Financial News

QE designed to deflate gilts, admits Bank of England

The Bank of England has deliberately deflated the returns on traditional safe retirement investments like gilts to try and persuade savers to put their money in to shares instead.

The aim was to give companies more capital from rising share prices – but the result has been the richest are even richer while pension funds have suffered.

However, the Bank of England argues that while the wealthiest 5% of households in the UK have profited the most, everyone is better off because of quantitative easing (QE).

The bank has pumped £375 billion of government gilts since March 2009 to try and bolster the economy against recession.

Richest 5% hold 40% of wealth

“By pushing up a range of asset prices, asset purchases have boosted the value of households’ financial wealth held outside pension funds, although holdings are heavily skewed, with the top 5% of households holding 40% of these assets,” said a spokesman.

“QE has caused the price of gilts to rise and yields to fall, in turn leading to an increase in demand for, and price of, a wide range of other assets, including corporate bonds and equities.

“That has lowered borrowing costs for companies and households and increased the net wealth of asset holders, both of which have acted to stimulate spending.

“Most people in the United Kingdom would have been worse off without this response, including savers and pensioners.

“The paper shows that QE also has a broadly neutral impact on a fully funded defined benefit scheme.

“But schemes that were already in substantial deficit before the financial crisis are likely to have seen those deficits increased.”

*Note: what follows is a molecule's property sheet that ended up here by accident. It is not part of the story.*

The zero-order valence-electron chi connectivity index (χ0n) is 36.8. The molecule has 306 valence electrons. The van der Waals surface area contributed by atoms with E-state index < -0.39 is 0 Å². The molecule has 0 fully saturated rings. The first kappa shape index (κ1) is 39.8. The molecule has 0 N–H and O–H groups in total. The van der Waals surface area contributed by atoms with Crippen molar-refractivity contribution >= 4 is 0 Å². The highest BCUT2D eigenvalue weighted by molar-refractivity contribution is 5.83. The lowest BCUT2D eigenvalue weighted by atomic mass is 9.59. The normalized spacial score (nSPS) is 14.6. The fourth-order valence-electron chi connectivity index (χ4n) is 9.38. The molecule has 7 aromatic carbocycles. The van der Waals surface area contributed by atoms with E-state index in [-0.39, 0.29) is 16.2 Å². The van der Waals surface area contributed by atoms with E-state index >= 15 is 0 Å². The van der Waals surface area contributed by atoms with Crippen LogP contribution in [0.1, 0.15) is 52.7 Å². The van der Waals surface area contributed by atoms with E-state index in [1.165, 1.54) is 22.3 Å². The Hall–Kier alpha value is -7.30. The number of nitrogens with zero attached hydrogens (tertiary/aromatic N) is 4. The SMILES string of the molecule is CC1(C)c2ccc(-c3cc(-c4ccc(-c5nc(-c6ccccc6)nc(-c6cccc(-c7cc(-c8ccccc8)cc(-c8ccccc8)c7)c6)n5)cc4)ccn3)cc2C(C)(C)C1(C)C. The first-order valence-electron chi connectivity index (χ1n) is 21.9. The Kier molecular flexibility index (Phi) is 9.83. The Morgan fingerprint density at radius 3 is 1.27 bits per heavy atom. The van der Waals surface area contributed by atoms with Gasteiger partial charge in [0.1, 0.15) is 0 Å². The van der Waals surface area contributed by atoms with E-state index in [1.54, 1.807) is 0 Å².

The bank’s comments have met a mixed response, with financial service providers both backing and attacking QE.

Bank is wrong about pensions

Saga, which supplies financial services to the over 50s claims QE has destroyed the retirement incomes of millions.

The firm’s director-general Ros Altmann said: director general, Ros Altmann, said : “The bank fails to properly address the impact of QE on the 21 million over-50s who have been negatively impacted.

“It is asserted, but not proven, that pension savers are no worse off due to QE gilt-buying, because the value of their pension savings has gone up to offset the fall in the annuity income they will receive when converting their pension fund into a pension income.

“This assertion is simply not correct and the reality is different for those recently or soon-to-be-retired.”

QE is not only reason for low gilt returns

Meanwhile, Tom McPhail, of financial services group Hargreaves Lansdown, said:

“It is easy to cast the Bank of England as the enemy of pensioners and savers, but the picture is not black and white.

“The very low current level of gilts is undoubtedly attributable in part to QE. However, it should be seen in the context of the wider economic conditions and the specific trends in the annuity market.

“These annuity market trends include improving life expectancy, increased underwriting and more stringent solvency requirements.”

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